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From the Woodlot
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From the Woodlot

From the Woodlot

It’s cold and it’s getting colder,

It’s gray and white and winter all around.

And oh, I must be getting older,

And all this snow is trying to get me down. -- Season Suite: Winter, by John Denver

Has it found its way beneath your thermal layers? Crept under the moisture-wicking fabric of your long johns? Has it permeated beneath your insulated Duck-Bib Key overalls? Or has it simply become one with your old-fashioned union suit? It’s cold I’m referring to. Seems it finds its way under my layers earlier each winter, chilling me to my core.

It’s not just my imagination. Studies have shown that as we age we have a cooler body temperature due to loss of thermoregulation, the process that allows a body to maintain its core internal temperature. And our blood vessels lose their elasticity, which decreases our rate of circulation. If that isn’t bad enough, the thinning fat layer beneath our skin becomes less effective at conserving heat.

The old familiar refrain “baby it’s cold outside” seems to always be in the back of my mind by January. In rock ’n roll terms perhaps I’m just “cold as ice.”

Doing farm chores in winter adds challenges to what is usually routine. My January days on the farm always depended on a good block heater to thin the oil viscosity in my tractor’s crankcase. It was rare to have one fail but when they did the telltale sign was the low groan of the starter trying to crank the unheated engine block containing cold 10W-40 oil the thickness of Blackstrap molasses. I was lucky to have a quarter-turn of the flywheel.

In my open-station cabless-tractor days on the farm it seemed there’d always be a stretch every January when the warmest temperature didn’t break zero and the wind blew steadily from the northwest. Dressing for the daily winter manure-hauling chore was an ordeal in itself. There was nothing high-tech about my clothing, gleaned from our cedar chest next to the mudroom closet in the dark corner of our federal-style farmhouse. The only style points I got were for my fur-lined bomber hat.

The actual dispensing of a full spreader of manure over winter’s frozen fields presented challenges in itself. Through time it’s become clear it’s a task better done when the ground isn’t frozen, due to runoff concerns. Wind direction and speed were always a consideration when I spread manure. In the earliest of my farming career I hauled the daily barn manure from our 60 cows with an Allis Chalmers D19 tractor and a 185-bushel manure spreader with no end gate. I soon developed my own wind-speed estimates based on my observations of the manure-spreading phenomena from an open-station tractor. At a calm 3 miles per hour the beaters send the manure in an evenly distributed spray with a mere 5 percent of the product cascading back toward the operator regardless of wind direction. Anything faster than 10 miles per hour made it essential to drive into the wind and avoid engaging the power take-off until fully headlong into it.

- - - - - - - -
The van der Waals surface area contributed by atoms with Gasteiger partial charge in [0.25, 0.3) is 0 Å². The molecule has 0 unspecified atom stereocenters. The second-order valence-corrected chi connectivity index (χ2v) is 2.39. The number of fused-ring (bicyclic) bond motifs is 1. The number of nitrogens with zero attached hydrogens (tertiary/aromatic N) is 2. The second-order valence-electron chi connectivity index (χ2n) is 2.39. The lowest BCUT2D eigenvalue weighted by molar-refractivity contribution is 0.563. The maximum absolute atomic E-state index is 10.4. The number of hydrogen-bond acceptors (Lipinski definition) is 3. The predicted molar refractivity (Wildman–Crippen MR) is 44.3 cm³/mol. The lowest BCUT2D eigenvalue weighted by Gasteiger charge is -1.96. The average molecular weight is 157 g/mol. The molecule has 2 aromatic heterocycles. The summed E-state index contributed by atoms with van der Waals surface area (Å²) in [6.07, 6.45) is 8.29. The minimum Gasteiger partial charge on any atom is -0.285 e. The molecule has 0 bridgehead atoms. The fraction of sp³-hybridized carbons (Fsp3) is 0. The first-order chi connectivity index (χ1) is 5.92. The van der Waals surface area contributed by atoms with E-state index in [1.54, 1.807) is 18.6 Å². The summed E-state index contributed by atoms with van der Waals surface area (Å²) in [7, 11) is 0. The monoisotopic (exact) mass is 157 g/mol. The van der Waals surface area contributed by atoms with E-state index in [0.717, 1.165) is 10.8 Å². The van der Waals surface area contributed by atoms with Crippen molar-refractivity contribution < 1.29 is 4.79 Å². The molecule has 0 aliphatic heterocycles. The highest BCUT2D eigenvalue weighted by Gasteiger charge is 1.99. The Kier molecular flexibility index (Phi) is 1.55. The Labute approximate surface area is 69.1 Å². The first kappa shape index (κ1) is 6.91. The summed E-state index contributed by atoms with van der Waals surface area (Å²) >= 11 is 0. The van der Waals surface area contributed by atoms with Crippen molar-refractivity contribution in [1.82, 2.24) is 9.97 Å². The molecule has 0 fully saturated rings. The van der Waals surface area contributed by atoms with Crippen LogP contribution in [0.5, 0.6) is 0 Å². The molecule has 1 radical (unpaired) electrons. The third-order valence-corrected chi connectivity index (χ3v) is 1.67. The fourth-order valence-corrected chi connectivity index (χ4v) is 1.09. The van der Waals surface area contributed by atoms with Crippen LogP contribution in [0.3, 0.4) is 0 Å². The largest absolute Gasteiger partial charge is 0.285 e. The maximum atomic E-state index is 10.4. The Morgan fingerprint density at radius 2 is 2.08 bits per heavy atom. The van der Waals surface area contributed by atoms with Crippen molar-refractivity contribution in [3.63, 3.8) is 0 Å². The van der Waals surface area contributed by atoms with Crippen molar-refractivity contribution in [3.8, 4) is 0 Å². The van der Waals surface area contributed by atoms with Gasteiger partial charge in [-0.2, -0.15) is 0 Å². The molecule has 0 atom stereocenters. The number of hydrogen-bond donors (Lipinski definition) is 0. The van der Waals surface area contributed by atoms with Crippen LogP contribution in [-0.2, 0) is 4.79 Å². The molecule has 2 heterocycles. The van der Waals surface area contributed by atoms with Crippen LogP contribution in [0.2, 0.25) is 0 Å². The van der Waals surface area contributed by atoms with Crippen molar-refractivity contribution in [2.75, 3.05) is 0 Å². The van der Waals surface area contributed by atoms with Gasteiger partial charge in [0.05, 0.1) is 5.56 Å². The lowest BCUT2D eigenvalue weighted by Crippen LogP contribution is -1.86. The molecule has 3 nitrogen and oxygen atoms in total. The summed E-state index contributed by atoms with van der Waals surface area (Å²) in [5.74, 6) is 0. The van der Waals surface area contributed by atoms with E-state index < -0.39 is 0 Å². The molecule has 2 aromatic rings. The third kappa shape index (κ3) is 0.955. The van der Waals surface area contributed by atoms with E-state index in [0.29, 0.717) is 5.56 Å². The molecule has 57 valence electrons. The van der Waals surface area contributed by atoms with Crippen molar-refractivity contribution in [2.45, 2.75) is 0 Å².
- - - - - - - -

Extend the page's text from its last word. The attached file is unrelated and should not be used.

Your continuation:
The task of cleaning the manure spreader with a steel scraper after each use was essential in freezing conditions. Any manure left on the beaters or apron would freeze and cause a variety of issues the next day – issues no one wants in sub-zero weather. I had just enough flexibility in my winter attire to put one boot on the hub of the spreader wheel and throw my other leg over the sidewall of the spreader to climb in and accomplish the task.

Roller chains, roller bearings, drive shafts, sprockets and splines – they all work harder in cold temperatures, as do farmers tending to daily chores. Perhaps friend, on your kitchen table along with the latest Agri-View newspaper, an aerial photo of your farm shows your 2022 cropping plan. Beneath that a garden-seed catalog foretells your garden plan with tempting images of purple eggplants, rust-colored heirloom tomatoes and bi-colored sweet corn. Whether you’re dairying, raising meat, homesteading, cropping or market-garden-farming, we’re on the cusp of being “over the hump” of winter. There’s likely plenty of cold and snow left in Mother Nature’s tank but hopefully, like it was for me on the farm, you’re beginning to see the light of another growing season.

But for now, like in much of Wisconsin, my woodlot neighborhood is reminiscent of a Grant Wood painting complete with wood smoke curling from the chimneys of houses old and new on a road formerly known as Hilldale. Winter marches on, albeit slowly, toward another spring. Until next week …

Greg Galbraith, a former dairy farmer who owns woodlot property in eastern Marathon County, Wisconsin, writes about the rapidly changing nature of the agricultural landscape. He has built a lifetime connection to the land and those who farm it.

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